A second most important agile philosophy principle is to continuously get feedback for your work – from yourself and from others. The most efficient way to do this is with Retrospectives. With these, teams can evaluate their work and thus perform better in the next task cycle. Agile coach Woody Zuill also recognized the importance of retrospectives when he said:

“If you're going to introduce just one agile practice, it should be retrospectives. Everything else will follow.”

3. Stay flexible

The more precisely we plan, the harder chance hits us. Or to put it in an agile context: the more precise and longer we plan, the harder we are hit by dead ends and change requests from the customer. Staying flexible is therefore one of the basic requirements for successfully implementing many of the 12 agile principles. Only with a high degree of flexibility teams can change direction quickly – and thus drive product development forward.

4. Remember your role

Despite all communication and collaboration, it is indispensable to always remember one's own role. Only when every employee is aware of his or her position and responsibility, a functioning product can emerge in the end. This corresponds exactly to principle number 7 of the agile manifesto. Perhaps this is the most important agile philosophy principle. That’s because if the main goal is to develop and release a high quality product, all other agile values will adjust to it by themselves.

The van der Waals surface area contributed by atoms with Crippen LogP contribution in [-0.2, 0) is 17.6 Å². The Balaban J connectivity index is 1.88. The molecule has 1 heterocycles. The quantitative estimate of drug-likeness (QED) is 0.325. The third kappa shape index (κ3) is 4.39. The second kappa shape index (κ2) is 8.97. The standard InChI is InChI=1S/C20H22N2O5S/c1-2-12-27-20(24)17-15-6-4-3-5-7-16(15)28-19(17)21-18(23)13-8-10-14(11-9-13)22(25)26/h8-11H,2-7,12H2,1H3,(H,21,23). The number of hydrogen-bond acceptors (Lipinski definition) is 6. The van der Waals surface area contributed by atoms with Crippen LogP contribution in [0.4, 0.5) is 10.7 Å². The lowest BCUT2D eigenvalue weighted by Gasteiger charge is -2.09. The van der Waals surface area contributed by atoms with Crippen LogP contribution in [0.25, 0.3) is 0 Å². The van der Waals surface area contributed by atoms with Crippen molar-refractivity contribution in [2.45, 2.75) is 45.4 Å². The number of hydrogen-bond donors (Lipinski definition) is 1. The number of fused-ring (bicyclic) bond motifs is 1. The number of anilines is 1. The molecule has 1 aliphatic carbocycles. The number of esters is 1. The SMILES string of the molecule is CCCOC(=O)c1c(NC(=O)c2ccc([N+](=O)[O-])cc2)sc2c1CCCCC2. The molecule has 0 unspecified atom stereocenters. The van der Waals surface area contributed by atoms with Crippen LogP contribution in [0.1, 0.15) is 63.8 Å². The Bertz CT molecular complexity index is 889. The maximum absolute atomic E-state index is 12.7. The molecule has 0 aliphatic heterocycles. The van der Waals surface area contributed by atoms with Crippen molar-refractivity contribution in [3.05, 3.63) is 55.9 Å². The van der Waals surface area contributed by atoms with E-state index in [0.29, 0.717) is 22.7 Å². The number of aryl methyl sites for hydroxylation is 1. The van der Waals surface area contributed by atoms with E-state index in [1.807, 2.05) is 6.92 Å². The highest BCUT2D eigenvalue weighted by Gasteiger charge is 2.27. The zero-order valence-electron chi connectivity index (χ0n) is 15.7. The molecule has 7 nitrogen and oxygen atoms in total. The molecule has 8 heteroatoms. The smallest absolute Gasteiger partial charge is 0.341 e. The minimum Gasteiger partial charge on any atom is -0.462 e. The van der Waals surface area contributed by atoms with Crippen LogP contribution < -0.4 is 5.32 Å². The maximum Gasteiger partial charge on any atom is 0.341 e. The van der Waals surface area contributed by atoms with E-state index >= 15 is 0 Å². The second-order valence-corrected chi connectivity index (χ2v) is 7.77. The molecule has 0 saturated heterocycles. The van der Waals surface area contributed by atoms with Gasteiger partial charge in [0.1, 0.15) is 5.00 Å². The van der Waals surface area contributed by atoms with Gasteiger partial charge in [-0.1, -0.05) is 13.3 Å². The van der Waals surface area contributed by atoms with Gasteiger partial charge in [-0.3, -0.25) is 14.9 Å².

Conclusion: Agile principles and values are changing the world of work

Agile working has its origins in the values and principles of the agile manifesto. Virtually all companies that want to further develop existing solutions or develop entirely new innovations can benefit from applying these agile principles and values. To successfully approach an agile transformation, organizations should focus primarily on the pillars of communication, feedback, and flexibility, as well as their goal of developing a product. Once organizations have internalized these agile values, all other agile principles will fall into place on their own.

A first step to establishing the pillars mentioned above is to introduce retrospectives. Through retrospectives, teams start to intensively reflect on their work and continuously develop it. You have no or only little experience with retrospectives? No problem, with Echometer you can easily establish retrospectives in your team and make the success measurable.

Just look at our website how the tool works and use our tool for free in up to 2 teams. Alternatively, you can watch the Sailing Boat Retro without logging in:

Sailboat Retrospective

Example: Let's imagine we are a sailboat. Tailwind: What drives us forward?